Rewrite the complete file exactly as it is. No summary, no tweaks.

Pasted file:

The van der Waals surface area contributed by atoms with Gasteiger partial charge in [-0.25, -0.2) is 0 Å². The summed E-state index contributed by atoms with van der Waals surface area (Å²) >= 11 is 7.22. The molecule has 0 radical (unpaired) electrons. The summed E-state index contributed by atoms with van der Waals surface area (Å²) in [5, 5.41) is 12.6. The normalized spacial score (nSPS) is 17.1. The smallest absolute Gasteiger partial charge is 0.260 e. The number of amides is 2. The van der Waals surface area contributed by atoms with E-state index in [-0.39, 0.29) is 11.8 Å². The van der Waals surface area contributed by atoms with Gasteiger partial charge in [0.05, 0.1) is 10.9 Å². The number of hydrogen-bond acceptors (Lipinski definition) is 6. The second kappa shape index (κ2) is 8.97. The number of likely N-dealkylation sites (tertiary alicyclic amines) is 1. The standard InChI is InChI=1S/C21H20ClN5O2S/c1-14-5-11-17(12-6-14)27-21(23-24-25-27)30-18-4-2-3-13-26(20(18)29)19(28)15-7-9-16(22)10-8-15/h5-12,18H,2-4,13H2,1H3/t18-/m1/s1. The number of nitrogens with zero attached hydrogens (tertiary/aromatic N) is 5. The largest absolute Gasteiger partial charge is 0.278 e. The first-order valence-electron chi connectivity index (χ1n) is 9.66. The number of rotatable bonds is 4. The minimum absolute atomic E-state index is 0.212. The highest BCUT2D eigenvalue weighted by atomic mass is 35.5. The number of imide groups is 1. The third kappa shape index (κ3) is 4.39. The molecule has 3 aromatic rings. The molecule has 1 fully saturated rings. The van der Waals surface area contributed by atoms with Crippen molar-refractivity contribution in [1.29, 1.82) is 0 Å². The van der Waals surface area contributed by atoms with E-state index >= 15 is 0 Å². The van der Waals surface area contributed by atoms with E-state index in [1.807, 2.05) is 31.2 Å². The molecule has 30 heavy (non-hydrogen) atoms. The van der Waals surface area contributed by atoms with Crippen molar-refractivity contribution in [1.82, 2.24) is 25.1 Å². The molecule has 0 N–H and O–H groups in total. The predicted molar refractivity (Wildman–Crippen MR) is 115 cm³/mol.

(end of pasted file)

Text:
The van der Waals surface area contributed by atoms with Gasteiger partial charge in [-0.25, -0.2) is 0 Å². The summed E-state index contributed by atoms with van der Waals surface area (Å²) >= 11 is 7.22. The molecule has 0 radical (unpaired) electrons. The summed E-state index contributed by atoms with van der Waals surface area (Å²) in [5, 5.41) is 12.6. The normalized spacial score (nSPS) is 17.1. The smallest absolute Gasteiger partial charge is 0.260 e. The number of amides is 2. The van der Waals surface area contributed by atoms with E-state index in [-0.39, 0.29) is 11.8 Å². The van der Waals surface area contributed by atoms with Gasteiger partial charge in [0.05, 0.1) is 10.9 Å². The number of hydrogen-bond acceptors (Lipinski definition) is 6. The second kappa shape index (κ2) is 8.97. The number of likely N-dealkylation sites (tertiary alicyclic amines) is 1. The standard InChI is InChI=1S/C21H20ClN5O2S/c1-14-5-11-17(12-6-14)27-21(23-24-25-27)30-18-4-2-3-13-26(20(18)29)19(28)15-7-9-16(22)10-8-15/h5-12,18H,2-4,13H2,1H3/t18-/m1/s1. The number of nitrogens with zero attached hydrogens (tertiary/aromatic N) is 5. The largest absolute Gasteiger partial charge is 0.278 e. The first-order valence-electron chi connectivity index (χ1n) is 9.66. The number of rotatable bonds is 4. The minimum absolute atomic E-state index is 0.212. The highest BCUT2D eigenvalue weighted by atomic mass is 35.5. The number of imide groups is 1. The third kappa shape index (κ3) is 4.39. The molecule has 3 aromatic rings. The molecule has 1 fully saturated rings. The van der Waals surface area contributed by atoms with Crippen molar-refractivity contribution in [1.29, 1.82) is 0 Å². The van der Waals surface area contributed by atoms with E-state index >= 15 is 0 Å². The van der Waals surface area contributed by atoms with E-state index in [1.807, 2.05) is 31.2 Å². The molecule has 30 heavy (non-hydrogen) atoms. The van der Waals surface area contributed by atoms with Crippen molar-refractivity contribution in [1.82, 2.24) is 25.1 Å². The molecule has 0 N–H and O–H groups in total. The predicted molar refractivity (Wildman–Crippen MR) is 115 cm³/mol.